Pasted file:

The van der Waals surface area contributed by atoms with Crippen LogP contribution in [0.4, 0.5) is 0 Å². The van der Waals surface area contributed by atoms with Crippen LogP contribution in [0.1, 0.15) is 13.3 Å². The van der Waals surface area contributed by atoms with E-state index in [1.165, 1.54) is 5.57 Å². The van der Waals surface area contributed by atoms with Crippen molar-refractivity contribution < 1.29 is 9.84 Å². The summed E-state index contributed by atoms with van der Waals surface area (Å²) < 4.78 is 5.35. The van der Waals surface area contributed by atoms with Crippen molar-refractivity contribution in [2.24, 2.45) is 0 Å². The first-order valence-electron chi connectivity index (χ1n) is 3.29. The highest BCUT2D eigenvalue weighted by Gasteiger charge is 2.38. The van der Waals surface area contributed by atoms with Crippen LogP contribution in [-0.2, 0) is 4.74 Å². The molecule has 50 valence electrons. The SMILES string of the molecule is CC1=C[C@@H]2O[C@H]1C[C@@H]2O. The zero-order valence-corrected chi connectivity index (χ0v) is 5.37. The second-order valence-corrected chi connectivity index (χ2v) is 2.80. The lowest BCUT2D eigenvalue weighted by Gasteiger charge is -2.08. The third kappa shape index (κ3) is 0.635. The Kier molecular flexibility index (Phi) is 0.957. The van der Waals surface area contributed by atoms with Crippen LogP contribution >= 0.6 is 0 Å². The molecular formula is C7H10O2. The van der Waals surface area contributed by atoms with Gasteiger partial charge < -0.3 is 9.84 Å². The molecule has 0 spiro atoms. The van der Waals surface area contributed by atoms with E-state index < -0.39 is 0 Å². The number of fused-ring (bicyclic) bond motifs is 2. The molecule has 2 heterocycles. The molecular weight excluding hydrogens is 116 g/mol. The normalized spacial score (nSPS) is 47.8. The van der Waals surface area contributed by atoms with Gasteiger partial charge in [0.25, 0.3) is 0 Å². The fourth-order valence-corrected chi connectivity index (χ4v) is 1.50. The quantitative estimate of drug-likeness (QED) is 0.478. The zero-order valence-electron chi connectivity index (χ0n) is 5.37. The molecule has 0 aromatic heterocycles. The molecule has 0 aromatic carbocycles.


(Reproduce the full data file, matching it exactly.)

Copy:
The van der Waals surface area contributed by atoms with Crippen LogP contribution in [0.4, 0.5) is 0 Å². The van der Waals surface area contributed by atoms with Crippen LogP contribution in [0.1, 0.15) is 13.3 Å². The van der Waals surface area contributed by atoms with E-state index in [1.165, 1.54) is 5.57 Å². The van der Waals surface area contributed by atoms with Crippen molar-refractivity contribution < 1.29 is 9.84 Å². The summed E-state index contributed by atoms with van der Waals surface area (Å²) < 4.78 is 5.35. The van der Waals surface area contributed by atoms with Crippen molar-refractivity contribution in [2.24, 2.45) is 0 Å². The first-order valence-electron chi connectivity index (χ1n) is 3.29. The highest BCUT2D eigenvalue weighted by Gasteiger charge is 2.38. The van der Waals surface area contributed by atoms with Crippen LogP contribution in [-0.2, 0) is 4.74 Å². The molecule has 50 valence electrons. The SMILES string of the molecule is CC1=C[C@@H]2O[C@H]1C[C@@H]2O. The zero-order valence-corrected chi connectivity index (χ0v) is 5.37. The second-order valence-corrected chi connectivity index (χ2v) is 2.80. The lowest BCUT2D eigenvalue weighted by Gasteiger charge is -2.08. The third kappa shape index (κ3) is 0.635. The Kier molecular flexibility index (Phi) is 0.957. The van der Waals surface area contributed by atoms with Crippen LogP contribution >= 0.6 is 0 Å². The molecular formula is C7H10O2. The van der Waals surface area contributed by atoms with Gasteiger partial charge < -0.3 is 9.84 Å². The molecule has 0 spiro atoms. The van der Waals surface area contributed by atoms with E-state index < -0.39 is 0 Å². The number of fused-ring (bicyclic) bond motifs is 2. The molecule has 2 heterocycles. The molecular weight excluding hydrogens is 116 g/mol. The normalized spacial score (nSPS) is 47.8. The van der Waals surface area contributed by atoms with Gasteiger partial charge in [0.25, 0.3) is 0 Å². The fourth-order valence-corrected chi connectivity index (χ4v) is 1.50. The quantitative estimate of drug-likeness (QED) is 0.478. The zero-order valence-electron chi connectivity index (χ0n) is 5.37. The molecule has 0 aromatic heterocycles. The molecule has 0 aromatic carbocycles.